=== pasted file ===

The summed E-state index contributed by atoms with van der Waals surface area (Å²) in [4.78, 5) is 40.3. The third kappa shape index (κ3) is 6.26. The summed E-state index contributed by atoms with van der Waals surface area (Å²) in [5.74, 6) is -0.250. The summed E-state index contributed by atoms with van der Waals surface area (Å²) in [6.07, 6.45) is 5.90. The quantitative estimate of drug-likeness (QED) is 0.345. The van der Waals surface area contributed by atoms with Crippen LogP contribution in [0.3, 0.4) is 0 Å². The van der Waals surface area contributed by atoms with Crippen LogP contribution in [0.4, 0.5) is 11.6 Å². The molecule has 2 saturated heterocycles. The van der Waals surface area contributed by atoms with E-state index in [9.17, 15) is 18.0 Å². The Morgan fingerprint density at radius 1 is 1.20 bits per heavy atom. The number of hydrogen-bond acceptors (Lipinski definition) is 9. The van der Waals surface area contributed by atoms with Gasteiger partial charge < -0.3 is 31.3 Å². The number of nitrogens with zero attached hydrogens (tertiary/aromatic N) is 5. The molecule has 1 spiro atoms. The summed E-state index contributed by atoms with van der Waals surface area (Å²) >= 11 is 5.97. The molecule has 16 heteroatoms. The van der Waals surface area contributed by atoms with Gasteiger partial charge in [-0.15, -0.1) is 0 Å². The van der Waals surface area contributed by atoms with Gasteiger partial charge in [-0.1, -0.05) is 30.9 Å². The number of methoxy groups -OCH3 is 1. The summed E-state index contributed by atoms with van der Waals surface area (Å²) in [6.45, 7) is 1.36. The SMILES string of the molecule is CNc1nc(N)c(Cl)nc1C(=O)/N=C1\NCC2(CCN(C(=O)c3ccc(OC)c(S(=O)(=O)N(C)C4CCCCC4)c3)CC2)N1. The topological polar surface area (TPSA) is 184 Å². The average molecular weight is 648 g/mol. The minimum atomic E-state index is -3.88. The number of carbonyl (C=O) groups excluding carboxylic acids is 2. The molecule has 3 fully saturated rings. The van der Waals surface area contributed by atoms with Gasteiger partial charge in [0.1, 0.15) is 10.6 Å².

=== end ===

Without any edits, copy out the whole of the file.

The summed E-state index contributed by atoms with van der Waals surface area (Å²) in [4.78, 5) is 40.3. The third kappa shape index (κ3) is 6.26. The summed E-state index contributed by atoms with van der Waals surface area (Å²) in [5.74, 6) is -0.250. The summed E-state index contributed by atoms with van der Waals surface area (Å²) in [6.07, 6.45) is 5.90. The quantitative estimate of drug-likeness (QED) is 0.345. The van der Waals surface area contributed by atoms with Crippen LogP contribution in [0.3, 0.4) is 0 Å². The van der Waals surface area contributed by atoms with Crippen LogP contribution in [0.4, 0.5) is 11.6 Å². The molecule has 2 saturated heterocycles. The van der Waals surface area contributed by atoms with E-state index in [9.17, 15) is 18.0 Å². The Morgan fingerprint density at radius 1 is 1.20 bits per heavy atom. The number of hydrogen-bond acceptors (Lipinski definition) is 9. The van der Waals surface area contributed by atoms with Gasteiger partial charge < -0.3 is 31.3 Å². The number of nitrogens with zero attached hydrogens (tertiary/aromatic N) is 5. The molecule has 1 spiro atoms. The summed E-state index contributed by atoms with van der Waals surface area (Å²) >= 11 is 5.97. The molecule has 16 heteroatoms. The van der Waals surface area contributed by atoms with Gasteiger partial charge in [-0.15, -0.1) is 0 Å². The van der Waals surface area contributed by atoms with Gasteiger partial charge in [-0.1, -0.05) is 30.9 Å². The number of methoxy groups -OCH3 is 1. The summed E-state index contributed by atoms with van der Waals surface area (Å²) in [6.45, 7) is 1.36. The SMILES string of the molecule is CNc1nc(N)c(Cl)nc1C(=O)/N=C1\NCC2(CCN(C(=O)c3ccc(OC)c(S(=O)(=O)N(C)C4CCCCC4)c3)CC2)N1. The topological polar surface area (TPSA) is 184 Å². The average molecular weight is 648 g/mol. The minimum atomic E-state index is -3.88. The number of carbonyl (C=O) groups excluding carboxylic acids is 2. The molecule has 3 fully saturated rings. The van der Waals surface area contributed by atoms with Gasteiger partial charge in [0.1, 0.15) is 10.6 Å².